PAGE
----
I consider myself to be a digital hoarder of sorts; to create an outlet for my photography collecting, I started this Tumblr. The title of this blog is a Walker Evans reference, who once told some students, “I think artists are collectors, figuratively. I’ve noticed my eye collects.” I hope for The Eye Collects to be reflective of my photographic tastes, curation, art direction, and editing tendencies. In a way, this blog will be a virtual sketchbook: things I’m looking at, envying, thinking about, and sitting with. The content of these posts is what ultimately informs my own work and processes, which can still be seen on You and Me Chasing Paper: blog.terintalarico.com
During his time at Yale, Papageorge has transmitted to generations of his photographers the notion that, while “photography is fiction” and “there are no truths in a photograph,” the best images are always created from reality. For Papageorge, one cannot dream of more perfect, more telling, or more ridiculous images than one can find in real life, Kareszi said, adding that this philosophy is particularly evident in Papageorge’s photographs.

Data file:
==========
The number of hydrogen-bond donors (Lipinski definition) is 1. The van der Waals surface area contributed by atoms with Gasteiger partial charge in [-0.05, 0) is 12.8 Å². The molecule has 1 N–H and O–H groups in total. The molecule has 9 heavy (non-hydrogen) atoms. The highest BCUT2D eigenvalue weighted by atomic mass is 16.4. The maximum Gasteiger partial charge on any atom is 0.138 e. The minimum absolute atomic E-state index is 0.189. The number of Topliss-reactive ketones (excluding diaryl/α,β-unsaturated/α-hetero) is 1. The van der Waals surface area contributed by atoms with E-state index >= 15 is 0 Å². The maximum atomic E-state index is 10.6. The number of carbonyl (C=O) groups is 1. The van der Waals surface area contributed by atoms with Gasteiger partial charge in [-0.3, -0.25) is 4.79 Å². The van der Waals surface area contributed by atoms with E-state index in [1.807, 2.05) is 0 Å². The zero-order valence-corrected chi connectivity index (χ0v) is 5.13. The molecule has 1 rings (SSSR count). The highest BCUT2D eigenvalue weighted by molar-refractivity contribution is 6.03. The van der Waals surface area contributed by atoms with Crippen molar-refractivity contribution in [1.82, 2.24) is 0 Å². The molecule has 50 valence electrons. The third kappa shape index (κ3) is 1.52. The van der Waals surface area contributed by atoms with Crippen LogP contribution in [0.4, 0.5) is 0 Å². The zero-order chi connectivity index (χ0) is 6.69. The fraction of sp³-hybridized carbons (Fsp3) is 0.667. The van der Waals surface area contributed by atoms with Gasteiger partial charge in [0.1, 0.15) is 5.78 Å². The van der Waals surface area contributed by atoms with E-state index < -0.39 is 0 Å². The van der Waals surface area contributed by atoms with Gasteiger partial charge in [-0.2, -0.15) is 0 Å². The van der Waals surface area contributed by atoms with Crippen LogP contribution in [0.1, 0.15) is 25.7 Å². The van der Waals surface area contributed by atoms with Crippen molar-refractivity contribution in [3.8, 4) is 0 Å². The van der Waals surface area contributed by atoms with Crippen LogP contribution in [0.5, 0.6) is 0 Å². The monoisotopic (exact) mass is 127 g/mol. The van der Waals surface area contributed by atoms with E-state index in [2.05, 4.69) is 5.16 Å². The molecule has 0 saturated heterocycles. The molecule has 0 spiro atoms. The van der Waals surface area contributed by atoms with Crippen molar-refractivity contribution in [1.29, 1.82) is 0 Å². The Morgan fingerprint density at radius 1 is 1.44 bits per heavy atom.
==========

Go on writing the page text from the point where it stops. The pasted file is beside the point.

Unlike the period when one had to learn technique and train from the youngest age, today no one masters technique any more at all. Painting has become so easy – anyone can do it! – that it’s often very bad. In this context, as soon as someone knows technique, it jumps out at the viewer. That said, for me technique is something obvious: it’s never a problem. I’ve just remained extremely attached to a culture of painting. What’s much more important to me is the attempt, the desire to show what I want, in the best way possible. That’s why technique is useful for me. For me, perfection is as important as the image itself.